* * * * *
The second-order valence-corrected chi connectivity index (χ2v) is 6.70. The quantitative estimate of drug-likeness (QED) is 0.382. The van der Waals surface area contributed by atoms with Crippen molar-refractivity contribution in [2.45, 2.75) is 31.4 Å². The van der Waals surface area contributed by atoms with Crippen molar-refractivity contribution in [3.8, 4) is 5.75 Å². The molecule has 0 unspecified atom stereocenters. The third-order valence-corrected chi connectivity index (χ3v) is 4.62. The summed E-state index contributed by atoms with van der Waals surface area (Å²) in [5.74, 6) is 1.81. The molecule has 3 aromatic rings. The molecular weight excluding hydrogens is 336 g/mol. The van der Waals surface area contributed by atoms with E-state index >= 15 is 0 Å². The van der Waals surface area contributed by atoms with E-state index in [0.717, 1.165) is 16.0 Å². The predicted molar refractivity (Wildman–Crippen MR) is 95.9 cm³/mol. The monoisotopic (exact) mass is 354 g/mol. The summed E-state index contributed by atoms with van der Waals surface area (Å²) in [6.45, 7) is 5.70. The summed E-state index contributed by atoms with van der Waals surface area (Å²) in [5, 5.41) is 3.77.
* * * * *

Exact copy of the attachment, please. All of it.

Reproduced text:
The second-order valence-corrected chi connectivity index (χ2v) is 6.70. The quantitative estimate of drug-likeness (QED) is 0.382. The van der Waals surface area contributed by atoms with Crippen molar-refractivity contribution in [2.45, 2.75) is 31.4 Å². The van der Waals surface area contributed by atoms with Crippen molar-refractivity contribution in [3.8, 4) is 5.75 Å². The molecule has 0 unspecified atom stereocenters. The third-order valence-corrected chi connectivity index (χ3v) is 4.62. The summed E-state index contributed by atoms with van der Waals surface area (Å²) in [5.74, 6) is 1.81. The molecule has 3 aromatic rings. The molecular weight excluding hydrogens is 336 g/mol. The van der Waals surface area contributed by atoms with E-state index >= 15 is 0 Å². The van der Waals surface area contributed by atoms with E-state index in [0.717, 1.165) is 16.0 Å². The predicted molar refractivity (Wildman–Crippen MR) is 95.9 cm³/mol. The monoisotopic (exact) mass is 354 g/mol. The summed E-state index contributed by atoms with van der Waals surface area (Å²) in [6.45, 7) is 5.70. The summed E-state index contributed by atoms with van der Waals surface area (Å²) in [5, 5.41) is 3.77.